Info of Veneer Basics
Veneer is created by slicing wood from logs in to very thin layers. For staircase design the ideal thickness of it is 6mm and popular wood choices are Hemlock, Mahogany, Ash and Oak. The process of making it is an ancient art that was first implemented by the Ancient Egyptians for use on their furniture and their sarcophagi. The Egyptians hand sawed their wood in to the very thin slices, today though, there are three main machine tools used for production which make it much easier and reduce waste:
- A rotary lathe.
- A slicing machine.
- A half round lathe.
There are several types available in today’s market:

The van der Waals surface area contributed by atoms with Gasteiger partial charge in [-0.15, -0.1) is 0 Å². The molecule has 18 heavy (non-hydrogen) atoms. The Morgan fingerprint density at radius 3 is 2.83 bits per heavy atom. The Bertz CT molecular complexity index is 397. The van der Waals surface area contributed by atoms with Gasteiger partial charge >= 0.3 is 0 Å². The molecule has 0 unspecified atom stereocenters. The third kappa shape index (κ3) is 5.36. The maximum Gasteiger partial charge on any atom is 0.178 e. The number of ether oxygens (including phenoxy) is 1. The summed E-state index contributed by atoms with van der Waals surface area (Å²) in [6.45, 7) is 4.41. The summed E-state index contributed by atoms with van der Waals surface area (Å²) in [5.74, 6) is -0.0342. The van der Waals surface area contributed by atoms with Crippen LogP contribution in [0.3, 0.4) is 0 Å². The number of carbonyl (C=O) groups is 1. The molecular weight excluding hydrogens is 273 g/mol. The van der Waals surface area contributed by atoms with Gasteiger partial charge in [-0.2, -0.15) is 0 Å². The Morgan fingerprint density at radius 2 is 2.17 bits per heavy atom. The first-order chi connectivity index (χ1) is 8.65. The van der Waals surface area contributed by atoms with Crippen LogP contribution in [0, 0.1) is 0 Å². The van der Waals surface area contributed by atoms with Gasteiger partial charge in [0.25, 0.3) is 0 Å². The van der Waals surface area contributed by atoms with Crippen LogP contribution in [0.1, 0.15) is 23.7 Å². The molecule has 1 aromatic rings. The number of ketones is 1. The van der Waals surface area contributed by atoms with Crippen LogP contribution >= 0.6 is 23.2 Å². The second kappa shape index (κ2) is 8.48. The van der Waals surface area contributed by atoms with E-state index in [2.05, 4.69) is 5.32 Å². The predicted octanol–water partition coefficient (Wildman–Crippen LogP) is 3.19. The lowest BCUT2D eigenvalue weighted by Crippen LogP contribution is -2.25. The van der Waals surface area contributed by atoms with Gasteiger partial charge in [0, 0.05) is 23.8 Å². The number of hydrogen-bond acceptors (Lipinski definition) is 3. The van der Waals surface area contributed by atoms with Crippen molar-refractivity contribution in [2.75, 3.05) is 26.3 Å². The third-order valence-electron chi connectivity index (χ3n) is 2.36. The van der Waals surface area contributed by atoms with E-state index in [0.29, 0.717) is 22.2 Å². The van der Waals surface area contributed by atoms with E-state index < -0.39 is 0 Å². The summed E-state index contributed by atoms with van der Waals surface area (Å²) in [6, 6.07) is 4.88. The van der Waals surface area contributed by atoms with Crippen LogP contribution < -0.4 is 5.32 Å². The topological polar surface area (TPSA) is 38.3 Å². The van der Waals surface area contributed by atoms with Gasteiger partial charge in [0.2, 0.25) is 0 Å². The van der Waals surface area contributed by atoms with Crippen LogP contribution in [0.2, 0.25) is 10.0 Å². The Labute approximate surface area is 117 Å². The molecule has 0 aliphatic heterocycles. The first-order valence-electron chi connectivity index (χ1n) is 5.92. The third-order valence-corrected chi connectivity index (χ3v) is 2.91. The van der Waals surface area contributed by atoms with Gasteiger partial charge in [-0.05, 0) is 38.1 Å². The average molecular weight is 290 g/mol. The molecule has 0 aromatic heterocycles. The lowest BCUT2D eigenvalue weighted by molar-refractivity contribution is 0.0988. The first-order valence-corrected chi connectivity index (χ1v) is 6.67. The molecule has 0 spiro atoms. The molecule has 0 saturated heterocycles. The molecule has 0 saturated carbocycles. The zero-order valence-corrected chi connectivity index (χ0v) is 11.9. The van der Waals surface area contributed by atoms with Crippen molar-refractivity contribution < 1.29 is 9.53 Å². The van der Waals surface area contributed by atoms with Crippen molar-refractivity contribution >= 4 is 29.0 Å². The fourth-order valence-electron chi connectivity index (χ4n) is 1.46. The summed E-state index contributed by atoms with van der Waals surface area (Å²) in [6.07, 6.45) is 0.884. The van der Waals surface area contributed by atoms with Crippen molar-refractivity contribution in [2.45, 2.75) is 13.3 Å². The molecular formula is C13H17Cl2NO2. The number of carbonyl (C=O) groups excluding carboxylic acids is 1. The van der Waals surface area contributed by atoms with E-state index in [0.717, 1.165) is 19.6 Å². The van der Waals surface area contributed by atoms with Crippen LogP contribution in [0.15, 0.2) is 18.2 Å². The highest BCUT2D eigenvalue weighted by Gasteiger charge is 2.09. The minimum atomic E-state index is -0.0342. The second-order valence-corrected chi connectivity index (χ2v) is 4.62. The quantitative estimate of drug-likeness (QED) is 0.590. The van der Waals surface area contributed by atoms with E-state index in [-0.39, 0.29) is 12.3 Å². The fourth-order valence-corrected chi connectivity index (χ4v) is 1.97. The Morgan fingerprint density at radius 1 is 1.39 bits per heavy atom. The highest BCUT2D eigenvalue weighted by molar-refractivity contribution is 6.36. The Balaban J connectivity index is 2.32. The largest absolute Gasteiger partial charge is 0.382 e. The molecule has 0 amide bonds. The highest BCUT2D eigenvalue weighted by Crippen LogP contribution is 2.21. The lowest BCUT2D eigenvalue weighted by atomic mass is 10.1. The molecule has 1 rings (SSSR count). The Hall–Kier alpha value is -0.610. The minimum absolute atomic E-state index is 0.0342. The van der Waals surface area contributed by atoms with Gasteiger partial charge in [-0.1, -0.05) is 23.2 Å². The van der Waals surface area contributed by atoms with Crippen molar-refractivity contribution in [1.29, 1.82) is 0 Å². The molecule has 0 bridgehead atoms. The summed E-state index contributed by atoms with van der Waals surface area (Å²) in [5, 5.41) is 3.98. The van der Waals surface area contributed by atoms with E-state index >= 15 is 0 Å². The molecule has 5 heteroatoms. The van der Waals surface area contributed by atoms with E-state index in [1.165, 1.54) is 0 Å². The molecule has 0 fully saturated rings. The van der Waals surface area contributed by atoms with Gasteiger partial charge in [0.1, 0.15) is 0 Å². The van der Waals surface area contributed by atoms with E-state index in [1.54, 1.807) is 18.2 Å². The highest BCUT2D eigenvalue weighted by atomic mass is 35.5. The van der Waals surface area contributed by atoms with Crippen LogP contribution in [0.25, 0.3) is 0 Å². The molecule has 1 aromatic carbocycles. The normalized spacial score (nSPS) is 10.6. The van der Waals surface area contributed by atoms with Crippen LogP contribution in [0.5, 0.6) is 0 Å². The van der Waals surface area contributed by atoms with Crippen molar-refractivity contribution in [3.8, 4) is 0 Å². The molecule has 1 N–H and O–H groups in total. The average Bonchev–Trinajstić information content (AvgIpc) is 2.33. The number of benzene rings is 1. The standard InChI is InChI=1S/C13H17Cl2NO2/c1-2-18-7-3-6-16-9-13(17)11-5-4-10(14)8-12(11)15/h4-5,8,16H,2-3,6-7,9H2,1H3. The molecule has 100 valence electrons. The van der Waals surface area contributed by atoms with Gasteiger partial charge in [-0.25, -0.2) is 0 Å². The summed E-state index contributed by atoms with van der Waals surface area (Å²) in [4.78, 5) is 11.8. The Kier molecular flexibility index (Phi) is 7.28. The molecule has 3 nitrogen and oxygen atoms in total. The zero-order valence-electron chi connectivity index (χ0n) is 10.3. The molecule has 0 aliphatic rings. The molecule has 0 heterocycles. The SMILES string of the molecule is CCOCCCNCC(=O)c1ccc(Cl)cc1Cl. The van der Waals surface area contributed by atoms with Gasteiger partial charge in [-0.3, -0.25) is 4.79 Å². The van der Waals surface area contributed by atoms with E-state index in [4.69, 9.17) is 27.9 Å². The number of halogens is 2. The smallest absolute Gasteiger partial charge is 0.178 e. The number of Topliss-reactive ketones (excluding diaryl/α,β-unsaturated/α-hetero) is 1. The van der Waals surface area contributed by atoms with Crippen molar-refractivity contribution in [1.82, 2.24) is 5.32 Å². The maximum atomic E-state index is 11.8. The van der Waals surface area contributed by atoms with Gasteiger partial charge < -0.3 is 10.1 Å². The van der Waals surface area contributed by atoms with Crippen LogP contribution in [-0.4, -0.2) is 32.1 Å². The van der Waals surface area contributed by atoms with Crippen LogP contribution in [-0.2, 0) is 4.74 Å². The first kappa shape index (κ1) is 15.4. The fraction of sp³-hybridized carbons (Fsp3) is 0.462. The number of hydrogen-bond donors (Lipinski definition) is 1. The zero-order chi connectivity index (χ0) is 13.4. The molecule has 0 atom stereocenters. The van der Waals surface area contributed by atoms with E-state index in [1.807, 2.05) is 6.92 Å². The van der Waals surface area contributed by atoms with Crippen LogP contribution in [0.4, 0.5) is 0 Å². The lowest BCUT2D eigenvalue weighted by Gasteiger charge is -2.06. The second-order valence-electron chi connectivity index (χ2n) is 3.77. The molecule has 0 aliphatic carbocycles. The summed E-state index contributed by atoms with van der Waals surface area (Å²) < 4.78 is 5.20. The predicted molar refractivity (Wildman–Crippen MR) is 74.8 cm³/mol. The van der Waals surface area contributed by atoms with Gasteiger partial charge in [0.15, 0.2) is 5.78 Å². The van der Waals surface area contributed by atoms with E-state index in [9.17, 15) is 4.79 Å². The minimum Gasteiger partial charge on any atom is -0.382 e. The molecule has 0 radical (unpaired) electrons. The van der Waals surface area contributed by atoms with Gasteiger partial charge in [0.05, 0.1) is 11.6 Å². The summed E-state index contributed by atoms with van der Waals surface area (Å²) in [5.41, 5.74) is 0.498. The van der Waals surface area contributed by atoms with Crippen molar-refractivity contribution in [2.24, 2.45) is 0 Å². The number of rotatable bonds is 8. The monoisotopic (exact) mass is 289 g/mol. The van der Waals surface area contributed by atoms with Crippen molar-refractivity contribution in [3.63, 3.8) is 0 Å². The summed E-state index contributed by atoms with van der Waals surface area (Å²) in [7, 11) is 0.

- Raw: This has two ‘best’ sides until one has had an appropriate finish applied.
- Paper Backed: This is useful for applying to pillars and other items of curved furniture because it is more pliable than the raw type. It is also available in large pieces.
- Phenolic Backed: This is considered an ecological solution because it is completely man-made. Again this type is good for curved furniture because it is not likely to crack when bending and can be purchased in large sheets.
- Laid Up: This one comes delivered ready to fit as it will have already been joined together by the manufacturer.
- Reconstituted: Ones are made from a tropical tree that grows quickly and is therefore also considered to be friendly to the environment. It may be dyed to achieve the desired colour. once the correct colour has been achieved, the slices of the wood are stuck together to make a laminated veneer.
- Wood on Wood or 2 Ply: is usually only used for decorative pieces and inlays with a utility grade wood-backing.